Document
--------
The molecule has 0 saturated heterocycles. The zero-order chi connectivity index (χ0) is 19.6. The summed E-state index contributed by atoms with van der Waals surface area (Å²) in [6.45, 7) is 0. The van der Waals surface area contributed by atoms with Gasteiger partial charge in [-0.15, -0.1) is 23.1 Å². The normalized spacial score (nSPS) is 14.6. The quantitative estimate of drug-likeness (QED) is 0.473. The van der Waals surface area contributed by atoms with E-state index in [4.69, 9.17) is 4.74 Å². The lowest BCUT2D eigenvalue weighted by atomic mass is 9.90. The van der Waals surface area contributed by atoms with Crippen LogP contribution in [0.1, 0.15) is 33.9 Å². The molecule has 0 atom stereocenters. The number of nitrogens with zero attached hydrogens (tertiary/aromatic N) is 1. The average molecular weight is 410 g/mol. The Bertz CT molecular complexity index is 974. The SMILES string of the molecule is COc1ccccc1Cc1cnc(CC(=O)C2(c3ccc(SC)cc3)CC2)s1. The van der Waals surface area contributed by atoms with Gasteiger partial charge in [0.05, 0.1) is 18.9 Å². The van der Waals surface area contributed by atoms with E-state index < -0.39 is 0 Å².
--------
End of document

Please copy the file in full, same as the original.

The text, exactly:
The molecule has 0 saturated heterocycles. The zero-order chi connectivity index (χ0) is 19.6. The summed E-state index contributed by atoms with van der Waals surface area (Å²) in [6.45, 7) is 0. The van der Waals surface area contributed by atoms with Gasteiger partial charge in [-0.15, -0.1) is 23.1 Å². The normalized spacial score (nSPS) is 14.6. The quantitative estimate of drug-likeness (QED) is 0.473. The van der Waals surface area contributed by atoms with E-state index in [4.69, 9.17) is 4.74 Å². The lowest BCUT2D eigenvalue weighted by atomic mass is 9.90. The van der Waals surface area contributed by atoms with Crippen LogP contribution in [0.1, 0.15) is 33.9 Å². The molecule has 0 atom stereocenters. The number of nitrogens with zero attached hydrogens (tertiary/aromatic N) is 1. The average molecular weight is 410 g/mol. The Bertz CT molecular complexity index is 974. The SMILES string of the molecule is COc1ccccc1Cc1cnc(CC(=O)C2(c3ccc(SC)cc3)CC2)s1. The van der Waals surface area contributed by atoms with Gasteiger partial charge in [0.05, 0.1) is 18.9 Å². The van der Waals surface area contributed by atoms with E-state index < -0.39 is 0 Å².